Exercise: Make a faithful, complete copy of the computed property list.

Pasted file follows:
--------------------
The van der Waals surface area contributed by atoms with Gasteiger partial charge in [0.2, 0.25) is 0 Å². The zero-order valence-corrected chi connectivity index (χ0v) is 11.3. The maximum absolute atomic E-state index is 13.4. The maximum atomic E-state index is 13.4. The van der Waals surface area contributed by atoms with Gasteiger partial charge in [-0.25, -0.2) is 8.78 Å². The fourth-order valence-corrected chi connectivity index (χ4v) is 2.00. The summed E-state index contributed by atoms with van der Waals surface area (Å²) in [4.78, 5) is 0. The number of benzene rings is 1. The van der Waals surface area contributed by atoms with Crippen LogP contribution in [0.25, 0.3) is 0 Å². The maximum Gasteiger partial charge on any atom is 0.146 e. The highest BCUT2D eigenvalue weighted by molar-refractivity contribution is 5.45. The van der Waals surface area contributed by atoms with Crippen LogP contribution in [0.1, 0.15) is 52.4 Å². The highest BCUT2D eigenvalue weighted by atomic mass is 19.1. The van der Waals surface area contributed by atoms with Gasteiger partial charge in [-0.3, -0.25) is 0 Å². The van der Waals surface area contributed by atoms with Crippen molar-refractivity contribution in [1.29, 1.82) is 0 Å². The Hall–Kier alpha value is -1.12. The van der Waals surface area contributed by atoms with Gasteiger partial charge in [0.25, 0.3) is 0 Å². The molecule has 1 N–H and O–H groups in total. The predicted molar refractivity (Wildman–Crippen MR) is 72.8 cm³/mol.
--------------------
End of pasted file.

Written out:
The van der Waals surface area contributed by atoms with Gasteiger partial charge in [0.2, 0.25) is 0 Å². The zero-order valence-corrected chi connectivity index (χ0v) is 11.3. The maximum absolute atomic E-state index is 13.4. The maximum atomic E-state index is 13.4. The van der Waals surface area contributed by atoms with Gasteiger partial charge in [-0.25, -0.2) is 8.78 Å². The fourth-order valence-corrected chi connectivity index (χ4v) is 2.00. The summed E-state index contributed by atoms with van der Waals surface area (Å²) in [4.78, 5) is 0. The number of benzene rings is 1. The van der Waals surface area contributed by atoms with Crippen LogP contribution in [0.25, 0.3) is 0 Å². The maximum Gasteiger partial charge on any atom is 0.146 e. The highest BCUT2D eigenvalue weighted by molar-refractivity contribution is 5.45. The van der Waals surface area contributed by atoms with Crippen LogP contribution in [0.1, 0.15) is 52.4 Å². The highest BCUT2D eigenvalue weighted by atomic mass is 19.1. The van der Waals surface area contributed by atoms with Gasteiger partial charge in [-0.3, -0.25) is 0 Å². The van der Waals surface area contributed by atoms with Crippen molar-refractivity contribution in [1.29, 1.82) is 0 Å². The Hall–Kier alpha value is -1.12. The van der Waals surface area contributed by atoms with Gasteiger partial charge in [0.25, 0.3) is 0 Å². The molecule has 1 N–H and O–H groups in total. The predicted molar refractivity (Wildman–Crippen MR) is 72.8 cm³/mol.